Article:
SS Ben-my-Chree (1965)
|Port of registry:||
|Route:||Douglas to Liverpool/Dublin/Belfast/Ardrossan/Fleetwood/Heysham.|
|Cost:||£1,400,000 (£24,446,089 in 2015).|
|Launched:||Friday, 10 December 1965|
|Maiden voyage:||12 May 1966|
|Out of service:||September 1984 (Re-chartered May 1985. Finally laid up June 1985)|
|Fate:||Scrapped at Santander, Spain, 1989|
|Tonnage:||2,762 gross register tons (GRT)|
|Length:||325 ft 0 in (99.1 m)|
|Beam:||50 ft 0 in (15.2 m)|
|Draught:||12 ft 6 in (3.8 m)|
|Depth:||18 ft 0 in (5.5 m)|
|Deck clearance:||8 ft 0 in (2.4 m) with a clear height of 7 ft 2 in (2.2 m) on the car deck and ramps|
|Ramps:||Side loading spiral ramps over 5 levels|
|Installed power:||9,500 shp (7,100 kW)|
|Propulsion:||Twin fixed 3 bladed screws Pametrada geared turbines developing 9,500 shp (7,100 kW)|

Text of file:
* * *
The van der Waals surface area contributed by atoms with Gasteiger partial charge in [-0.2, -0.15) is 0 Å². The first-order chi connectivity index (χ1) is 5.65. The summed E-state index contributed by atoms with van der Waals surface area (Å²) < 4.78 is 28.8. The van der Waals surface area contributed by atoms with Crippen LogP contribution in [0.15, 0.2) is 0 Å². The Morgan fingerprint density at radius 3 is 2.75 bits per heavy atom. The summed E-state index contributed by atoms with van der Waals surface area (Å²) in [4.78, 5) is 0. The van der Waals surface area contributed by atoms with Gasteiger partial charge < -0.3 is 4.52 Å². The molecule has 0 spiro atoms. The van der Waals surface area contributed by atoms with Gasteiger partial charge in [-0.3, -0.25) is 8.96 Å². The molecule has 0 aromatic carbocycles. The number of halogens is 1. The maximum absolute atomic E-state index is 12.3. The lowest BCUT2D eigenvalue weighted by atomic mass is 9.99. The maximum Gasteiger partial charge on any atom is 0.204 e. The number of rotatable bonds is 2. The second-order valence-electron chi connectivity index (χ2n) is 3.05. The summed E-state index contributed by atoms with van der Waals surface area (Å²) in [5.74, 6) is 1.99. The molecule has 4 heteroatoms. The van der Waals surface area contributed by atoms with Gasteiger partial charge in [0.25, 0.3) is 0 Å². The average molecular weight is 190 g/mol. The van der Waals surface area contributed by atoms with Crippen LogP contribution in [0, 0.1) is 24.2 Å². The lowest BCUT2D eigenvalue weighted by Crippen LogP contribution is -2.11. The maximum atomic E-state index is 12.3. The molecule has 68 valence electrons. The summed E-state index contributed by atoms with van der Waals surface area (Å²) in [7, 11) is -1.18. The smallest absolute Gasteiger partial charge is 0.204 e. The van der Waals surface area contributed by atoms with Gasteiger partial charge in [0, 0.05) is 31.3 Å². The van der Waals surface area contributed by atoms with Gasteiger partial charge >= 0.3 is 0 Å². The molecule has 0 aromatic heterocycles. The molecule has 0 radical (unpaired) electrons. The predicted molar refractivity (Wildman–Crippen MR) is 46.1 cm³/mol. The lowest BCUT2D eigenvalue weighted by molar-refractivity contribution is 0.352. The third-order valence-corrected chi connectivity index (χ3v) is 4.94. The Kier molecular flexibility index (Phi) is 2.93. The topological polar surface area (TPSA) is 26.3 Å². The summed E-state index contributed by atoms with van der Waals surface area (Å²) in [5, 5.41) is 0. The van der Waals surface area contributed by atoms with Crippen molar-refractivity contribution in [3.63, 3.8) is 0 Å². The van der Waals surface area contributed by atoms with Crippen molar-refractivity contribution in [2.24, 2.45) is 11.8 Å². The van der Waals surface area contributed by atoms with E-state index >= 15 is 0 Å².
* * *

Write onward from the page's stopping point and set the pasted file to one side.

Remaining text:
|Speed:||21 knots (24 mph)|
|Capacity:||1400 passengers 80 cars or light vans|
TSS (RMS) Ben-my-Chree (V) was the second of four side-loading car ferries ordered by the Isle of Man Steam Packet Company. Built in 1965, she was the last of their vessels designed with two classes of passenger accommodation and the fifth company vessel to bear the name. She operated until 1984 and was broken up in 1989.
Ben-my-Chree (No.186355) was constructed by Cammell Laird at a cost of £1,400,000 (equivalent to £24,446,089 in 2015). She was the second of four car ferries ordered by the Isle of Man Steam Packet Company and was virtually identical to her sister Manx Maid, built four years earlier.